We women have such beautiful potential in Christ—he has created us to bless the world in ways that men cannot. But sometimes we reject this potential without even realizing it, by simply choosing to focus on the temporary, fleeting, and false sense of beauty.

How do we develop a gentle and quiet spirit? Sometimes it’s in the little things—looking in the mirror less often, for instance. When I am tempted to stare at myself and criticize, I choose to stop and praise God for blessing me with a working body—a body that can be used to further God’s kingdom. It may be posting verses about true beauty in your bathroom. Most importantly, it’s finding time to just sit and rest with God. Set aside the world’s and your own expectations and allow him to work in your life. Let him develop in you the “unfading beauty of a gentle and quiet spirit.”


June 17th, 2015 | By admin

By Paul Holland

Matthew 22:1-14

    If you could have dinner with any one in the world, who would it be? If you could sit in the presence and talk with any person, who would you choose? What if you were to get an invitation from that person, how would you react? What would you wear? We would all probably dress up. Maybe not formal wear – that would probably be one of our first questions, wouldn’t it? What should I wear?

     A parable Jesus gives in Matthew 22 deals with what you should wear when you enter the presence of the king.


    The wedding feast was an image the prophets used for the blessings of the new covenant. The kingdom is not like a long, dreary funeral procession. It is a festive occasion of warm fellowship and inexplicable delight (Romans 14:17).


    The servants were invited to call those who had already been invited. In the Orient, it was customary to send out an initial invitation to alert people that a banquet was going to take place. Then the second invitation would go out once all the preparations were finalized.

     But observe the key to their refusal in verse 3 – they were unwilling to come. They really had no reason not to come. It was a matter of their will. They found excuses.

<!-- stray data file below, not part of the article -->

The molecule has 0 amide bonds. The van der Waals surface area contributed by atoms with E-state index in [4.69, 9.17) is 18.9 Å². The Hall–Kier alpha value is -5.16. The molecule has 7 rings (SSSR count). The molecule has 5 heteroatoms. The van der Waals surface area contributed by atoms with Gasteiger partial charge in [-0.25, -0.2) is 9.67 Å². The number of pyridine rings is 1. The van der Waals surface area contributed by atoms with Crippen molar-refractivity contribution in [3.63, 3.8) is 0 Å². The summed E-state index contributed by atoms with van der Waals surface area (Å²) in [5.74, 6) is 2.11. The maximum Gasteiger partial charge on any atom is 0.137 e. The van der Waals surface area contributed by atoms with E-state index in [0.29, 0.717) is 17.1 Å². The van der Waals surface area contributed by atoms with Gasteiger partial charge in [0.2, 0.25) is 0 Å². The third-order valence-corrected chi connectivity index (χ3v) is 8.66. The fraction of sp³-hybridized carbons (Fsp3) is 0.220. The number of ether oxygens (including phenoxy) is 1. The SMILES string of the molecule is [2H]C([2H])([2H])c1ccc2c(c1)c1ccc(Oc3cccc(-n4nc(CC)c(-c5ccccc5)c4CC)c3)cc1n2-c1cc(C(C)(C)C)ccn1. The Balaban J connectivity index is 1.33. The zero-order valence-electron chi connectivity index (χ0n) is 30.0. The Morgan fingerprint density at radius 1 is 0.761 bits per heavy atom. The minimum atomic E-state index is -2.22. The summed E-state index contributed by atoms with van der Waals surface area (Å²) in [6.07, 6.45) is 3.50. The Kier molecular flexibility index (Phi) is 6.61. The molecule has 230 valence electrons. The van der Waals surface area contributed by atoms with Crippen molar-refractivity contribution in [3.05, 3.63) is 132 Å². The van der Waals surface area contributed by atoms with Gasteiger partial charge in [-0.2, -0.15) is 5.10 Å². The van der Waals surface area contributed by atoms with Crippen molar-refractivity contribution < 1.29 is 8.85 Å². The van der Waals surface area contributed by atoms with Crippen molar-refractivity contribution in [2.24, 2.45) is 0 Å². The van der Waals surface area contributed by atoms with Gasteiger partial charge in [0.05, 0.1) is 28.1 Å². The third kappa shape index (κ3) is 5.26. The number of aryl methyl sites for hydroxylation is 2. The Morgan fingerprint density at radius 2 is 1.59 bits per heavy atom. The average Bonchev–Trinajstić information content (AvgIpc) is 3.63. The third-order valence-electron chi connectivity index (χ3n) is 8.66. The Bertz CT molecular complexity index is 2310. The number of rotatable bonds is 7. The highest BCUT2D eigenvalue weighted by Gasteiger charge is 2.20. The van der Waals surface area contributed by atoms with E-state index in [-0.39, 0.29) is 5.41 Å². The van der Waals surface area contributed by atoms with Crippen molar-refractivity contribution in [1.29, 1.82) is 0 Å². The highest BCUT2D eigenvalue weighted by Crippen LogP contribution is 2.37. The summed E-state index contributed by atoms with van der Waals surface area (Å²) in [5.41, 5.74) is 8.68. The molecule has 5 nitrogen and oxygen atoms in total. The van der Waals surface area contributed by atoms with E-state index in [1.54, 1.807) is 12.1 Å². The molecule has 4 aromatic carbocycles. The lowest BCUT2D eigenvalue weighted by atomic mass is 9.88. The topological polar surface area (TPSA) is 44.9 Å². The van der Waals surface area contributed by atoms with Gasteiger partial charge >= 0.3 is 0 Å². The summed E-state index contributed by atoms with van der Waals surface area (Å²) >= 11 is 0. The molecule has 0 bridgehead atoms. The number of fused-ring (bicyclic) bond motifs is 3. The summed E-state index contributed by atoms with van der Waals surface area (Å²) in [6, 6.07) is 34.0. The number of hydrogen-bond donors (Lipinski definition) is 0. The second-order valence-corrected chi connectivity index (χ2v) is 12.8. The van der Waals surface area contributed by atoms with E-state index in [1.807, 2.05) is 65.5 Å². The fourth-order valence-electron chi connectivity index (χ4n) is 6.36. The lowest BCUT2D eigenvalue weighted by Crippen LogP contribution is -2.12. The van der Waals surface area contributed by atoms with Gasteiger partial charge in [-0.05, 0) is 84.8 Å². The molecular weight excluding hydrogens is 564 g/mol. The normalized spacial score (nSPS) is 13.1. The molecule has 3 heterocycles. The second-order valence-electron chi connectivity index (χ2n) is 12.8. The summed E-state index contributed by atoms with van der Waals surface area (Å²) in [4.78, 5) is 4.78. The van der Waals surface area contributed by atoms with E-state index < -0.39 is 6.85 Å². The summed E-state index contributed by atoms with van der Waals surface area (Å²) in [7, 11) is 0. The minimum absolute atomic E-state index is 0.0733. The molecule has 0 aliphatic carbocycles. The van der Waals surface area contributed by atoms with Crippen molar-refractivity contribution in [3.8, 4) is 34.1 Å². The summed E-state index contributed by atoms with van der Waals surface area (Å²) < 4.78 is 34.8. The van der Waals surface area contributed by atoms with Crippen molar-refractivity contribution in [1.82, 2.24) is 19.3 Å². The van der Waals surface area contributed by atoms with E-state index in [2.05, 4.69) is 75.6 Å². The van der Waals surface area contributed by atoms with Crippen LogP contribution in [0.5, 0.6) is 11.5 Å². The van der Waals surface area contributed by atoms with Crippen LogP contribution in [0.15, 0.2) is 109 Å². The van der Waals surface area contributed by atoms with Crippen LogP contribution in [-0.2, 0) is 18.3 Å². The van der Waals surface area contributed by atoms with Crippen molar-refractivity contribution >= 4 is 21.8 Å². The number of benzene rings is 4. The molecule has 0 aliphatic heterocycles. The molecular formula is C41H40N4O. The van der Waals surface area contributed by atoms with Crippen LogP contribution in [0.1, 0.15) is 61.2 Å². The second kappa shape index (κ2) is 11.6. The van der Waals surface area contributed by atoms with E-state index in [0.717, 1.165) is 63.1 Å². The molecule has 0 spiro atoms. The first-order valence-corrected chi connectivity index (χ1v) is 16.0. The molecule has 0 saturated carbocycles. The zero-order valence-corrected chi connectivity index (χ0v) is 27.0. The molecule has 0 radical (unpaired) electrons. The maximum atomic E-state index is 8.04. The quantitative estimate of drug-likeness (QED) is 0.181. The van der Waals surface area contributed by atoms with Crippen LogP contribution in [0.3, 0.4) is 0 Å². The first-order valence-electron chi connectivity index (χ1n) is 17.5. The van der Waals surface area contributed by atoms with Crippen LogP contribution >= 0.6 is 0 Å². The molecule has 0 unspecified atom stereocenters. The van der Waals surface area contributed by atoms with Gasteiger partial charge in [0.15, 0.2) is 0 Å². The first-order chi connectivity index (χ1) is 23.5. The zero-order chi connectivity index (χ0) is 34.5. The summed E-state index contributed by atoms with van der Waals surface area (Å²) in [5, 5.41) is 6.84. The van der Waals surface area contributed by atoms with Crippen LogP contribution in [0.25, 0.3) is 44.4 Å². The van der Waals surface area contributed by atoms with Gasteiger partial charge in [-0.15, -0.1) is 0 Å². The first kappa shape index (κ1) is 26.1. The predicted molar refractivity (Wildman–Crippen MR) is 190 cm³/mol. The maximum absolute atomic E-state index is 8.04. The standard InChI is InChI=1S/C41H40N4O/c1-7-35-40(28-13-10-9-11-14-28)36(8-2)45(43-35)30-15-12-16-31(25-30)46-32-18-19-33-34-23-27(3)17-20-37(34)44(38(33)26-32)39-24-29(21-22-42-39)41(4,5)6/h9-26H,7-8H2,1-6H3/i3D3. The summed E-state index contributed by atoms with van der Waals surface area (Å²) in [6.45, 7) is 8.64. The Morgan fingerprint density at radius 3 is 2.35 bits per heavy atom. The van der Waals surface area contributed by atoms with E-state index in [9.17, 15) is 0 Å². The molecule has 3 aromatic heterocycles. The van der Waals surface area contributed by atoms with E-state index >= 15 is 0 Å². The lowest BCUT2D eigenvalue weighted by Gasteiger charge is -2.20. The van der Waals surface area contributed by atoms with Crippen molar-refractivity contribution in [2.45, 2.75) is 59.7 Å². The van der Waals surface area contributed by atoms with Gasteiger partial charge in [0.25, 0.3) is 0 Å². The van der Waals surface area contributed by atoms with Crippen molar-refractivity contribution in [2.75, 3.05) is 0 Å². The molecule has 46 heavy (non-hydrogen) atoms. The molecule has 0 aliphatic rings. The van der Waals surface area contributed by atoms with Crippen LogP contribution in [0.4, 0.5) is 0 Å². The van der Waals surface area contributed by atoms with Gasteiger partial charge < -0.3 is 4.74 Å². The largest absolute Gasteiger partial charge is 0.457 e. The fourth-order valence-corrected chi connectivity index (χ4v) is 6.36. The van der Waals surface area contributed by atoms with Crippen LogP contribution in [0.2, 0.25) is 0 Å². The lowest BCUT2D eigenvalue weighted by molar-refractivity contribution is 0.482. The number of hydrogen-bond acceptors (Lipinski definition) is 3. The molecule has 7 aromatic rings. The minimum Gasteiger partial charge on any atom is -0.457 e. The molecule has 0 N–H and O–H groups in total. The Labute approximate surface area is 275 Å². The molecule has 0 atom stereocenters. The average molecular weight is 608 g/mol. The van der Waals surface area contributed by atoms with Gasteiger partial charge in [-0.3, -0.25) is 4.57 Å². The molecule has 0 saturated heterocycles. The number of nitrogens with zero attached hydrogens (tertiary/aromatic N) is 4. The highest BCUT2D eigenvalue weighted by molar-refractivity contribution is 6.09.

These people in the parable offered excuses not to come to the wedding feast. There was one reason why they did not come – they loved other things too much. They had refused a very generous host (look at verse 4). They had rejected grace. Notice verse 5 – “they paid no attention.” In other words, they didn’t care!

     When you turn your back on grace, hell is the only alternative.


    In verse 8, the king says matter-of-factly that “those who were invited were not worthy.” I want you to observe that what makes a person worthy to be in the presence of the king is simply his/her response to the king’s gracious invitation!

     Compare this with Luke’s comment about the Pharisees in Luke 7:29-30.

So, the servants went to the “partings of the highways.” These people would not expect to find themselves as guests at a royal banquet. They would be even less likely to refuse such an invitation.


    The man was speechless. How could he give an excuse? He stood self-condemned. The banquet was an act of grace. The invitation was an act of grace. The wedding garment may have been an act of grace. And he spurned it. 

     When the world stands before God and are saved or condemned, we will also be speechless. We will know why were we are saved or condemned.

     The wedding garment represents right living (Isa. 61:10; Rev. 19:8), which is only possible if we live in Jesus Christ, which begins with being immersed into Him in the waters of baptism (Galatians 3:26-27).

 CONCLUSION – 22:14:

    The parable teaches us that the ones “chosen” are the ones who responded to the gracious invitation of the King.